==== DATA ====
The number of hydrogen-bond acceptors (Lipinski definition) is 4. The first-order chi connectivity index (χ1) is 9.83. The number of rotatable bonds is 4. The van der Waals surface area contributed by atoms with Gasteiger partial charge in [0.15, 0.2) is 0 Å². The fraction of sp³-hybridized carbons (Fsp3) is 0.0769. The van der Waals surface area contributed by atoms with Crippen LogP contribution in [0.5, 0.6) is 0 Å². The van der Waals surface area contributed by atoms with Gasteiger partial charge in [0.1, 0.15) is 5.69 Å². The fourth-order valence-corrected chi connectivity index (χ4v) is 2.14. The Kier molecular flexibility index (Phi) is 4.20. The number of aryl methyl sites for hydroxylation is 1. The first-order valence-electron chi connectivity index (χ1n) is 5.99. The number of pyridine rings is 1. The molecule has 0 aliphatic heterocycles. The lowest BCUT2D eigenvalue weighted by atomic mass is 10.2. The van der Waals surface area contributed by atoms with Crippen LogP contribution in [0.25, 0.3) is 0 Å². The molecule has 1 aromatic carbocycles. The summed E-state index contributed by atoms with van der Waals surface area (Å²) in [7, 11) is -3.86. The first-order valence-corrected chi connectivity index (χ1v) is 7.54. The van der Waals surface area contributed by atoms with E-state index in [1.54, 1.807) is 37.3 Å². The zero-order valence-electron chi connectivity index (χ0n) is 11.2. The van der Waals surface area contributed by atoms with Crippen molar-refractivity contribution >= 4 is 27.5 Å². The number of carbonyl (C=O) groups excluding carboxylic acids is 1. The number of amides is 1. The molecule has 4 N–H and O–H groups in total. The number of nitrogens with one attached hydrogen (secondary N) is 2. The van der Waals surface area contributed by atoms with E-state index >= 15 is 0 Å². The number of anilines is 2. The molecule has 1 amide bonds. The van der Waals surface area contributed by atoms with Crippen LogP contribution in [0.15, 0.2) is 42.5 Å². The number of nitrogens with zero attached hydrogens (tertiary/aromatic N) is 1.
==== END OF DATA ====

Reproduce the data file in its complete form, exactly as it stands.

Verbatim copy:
The number of hydrogen-bond acceptors (Lipinski definition) is 4. The first-order chi connectivity index (χ1) is 9.83. The number of rotatable bonds is 4. The van der Waals surface area contributed by atoms with Gasteiger partial charge in [0.15, 0.2) is 0 Å². The fraction of sp³-hybridized carbons (Fsp3) is 0.0769. The van der Waals surface area contributed by atoms with Crippen LogP contribution in [0.5, 0.6) is 0 Å². The van der Waals surface area contributed by atoms with Gasteiger partial charge in [0.1, 0.15) is 5.69 Å². The fourth-order valence-corrected chi connectivity index (χ4v) is 2.14. The Kier molecular flexibility index (Phi) is 4.20. The number of aryl methyl sites for hydroxylation is 1. The first-order valence-electron chi connectivity index (χ1n) is 5.99. The number of pyridine rings is 1. The molecule has 0 aliphatic heterocycles. The lowest BCUT2D eigenvalue weighted by atomic mass is 10.2. The van der Waals surface area contributed by atoms with Crippen LogP contribution in [0.25, 0.3) is 0 Å². The molecule has 1 aromatic carbocycles. The summed E-state index contributed by atoms with van der Waals surface area (Å²) in [7, 11) is -3.86. The first-order valence-corrected chi connectivity index (χ1v) is 7.54. The van der Waals surface area contributed by atoms with E-state index in [1.54, 1.807) is 37.3 Å². The zero-order valence-electron chi connectivity index (χ0n) is 11.2. The van der Waals surface area contributed by atoms with Crippen molar-refractivity contribution >= 4 is 27.5 Å². The number of carbonyl (C=O) groups excluding carboxylic acids is 1. The number of amides is 1. The molecule has 4 N–H and O–H groups in total. The number of nitrogens with one attached hydrogen (secondary N) is 2. The van der Waals surface area contributed by atoms with E-state index >= 15 is 0 Å². The number of anilines is 2. The molecule has 1 amide bonds. The van der Waals surface area contributed by atoms with Crippen LogP contribution in [0.15, 0.2) is 42.5 Å². The number of nitrogens with zero attached hydrogens (tertiary/aromatic N) is 1.